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Tree Swallows

Nest Box Residents : Out With The Old, In With the New

3-25-16  mouse nest in bluebird box by Jim LafleyDSC00362 (2)In order to prevent disease or the passing on of parasites, it is a good idea to clean out nest boxes after they’ve been occupied.  In the fall, after the last brood of eastern bluebirds or tree swallows has flown the coop, many nest box owners often clean them out in preparation for the next summer’s residents, but some wait until spring.  This habit of waiting provides white-footed and deer mice (and occasionally flying squirrels) with a ready-made winter shelter and/or larder.

Feathers incorporated into the pictured grass nest indicate that tree swallows once occupied this nest box.  After the last of the avian nestlings had fledged, mice moved into the box.  After constructing a roof over the nest, the mice succeeded in renovating the former bird nursery into a winter mouse house.  The remaining space inside the box served as a larder for nearby high-bush cranberries.

Unfortunately for the mice, but fortunately for the swallows or bluebirds that will reside here this summer, the responsible nest box owner dutifully cleaned out the nest box this spring, in accordance with avian-mammalian timeshare policies.  (Thanks to Jim Lafley for the use of his photo.)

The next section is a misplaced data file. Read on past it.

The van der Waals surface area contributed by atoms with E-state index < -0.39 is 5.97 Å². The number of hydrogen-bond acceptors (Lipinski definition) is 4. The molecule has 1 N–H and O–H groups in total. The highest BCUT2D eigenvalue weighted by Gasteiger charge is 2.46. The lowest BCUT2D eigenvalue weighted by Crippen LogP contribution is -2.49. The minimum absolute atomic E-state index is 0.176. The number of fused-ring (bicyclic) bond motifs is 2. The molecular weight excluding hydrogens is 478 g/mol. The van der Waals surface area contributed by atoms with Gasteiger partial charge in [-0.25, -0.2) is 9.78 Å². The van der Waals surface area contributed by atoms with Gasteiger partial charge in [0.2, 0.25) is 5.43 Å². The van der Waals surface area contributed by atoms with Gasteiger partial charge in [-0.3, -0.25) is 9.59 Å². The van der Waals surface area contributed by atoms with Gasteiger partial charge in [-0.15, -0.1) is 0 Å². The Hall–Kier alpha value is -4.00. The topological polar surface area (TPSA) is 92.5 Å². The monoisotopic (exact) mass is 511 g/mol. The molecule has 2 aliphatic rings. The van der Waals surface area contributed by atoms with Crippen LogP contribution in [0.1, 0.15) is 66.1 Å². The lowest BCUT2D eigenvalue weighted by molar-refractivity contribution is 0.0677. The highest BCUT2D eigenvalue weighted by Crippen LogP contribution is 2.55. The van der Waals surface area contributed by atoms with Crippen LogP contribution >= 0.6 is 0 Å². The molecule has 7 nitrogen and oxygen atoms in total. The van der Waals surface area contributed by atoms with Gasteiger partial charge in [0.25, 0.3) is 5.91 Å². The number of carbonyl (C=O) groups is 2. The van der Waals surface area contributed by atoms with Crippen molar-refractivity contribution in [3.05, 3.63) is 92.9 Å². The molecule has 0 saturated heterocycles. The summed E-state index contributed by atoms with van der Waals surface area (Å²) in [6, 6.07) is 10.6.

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Tree Swallow Nestlings Well Fed

7-21 tree swallows 068Tree Swallow parents begin feeding their four to seven nestlings as soon as they hatch, and they continue doing so until their young depart the nest and sometimes for several days afterwards. The adult carries food in its bill and places it directly into the open mouth of a begging nestling. The small insects gathered by the parent may be formed into a rounded ball, or bolus, which they hold in their mouth or throat (often not visible to an observer). Both parents feed the nestlings, together averaging about ten to twenty deliveries per hour. During periods of peak nestling demand, parents may feed as many as 6,000 to 7,000 insects in a single day. (Thanks to Jeannie Killam and Terry Ross for photo op.)

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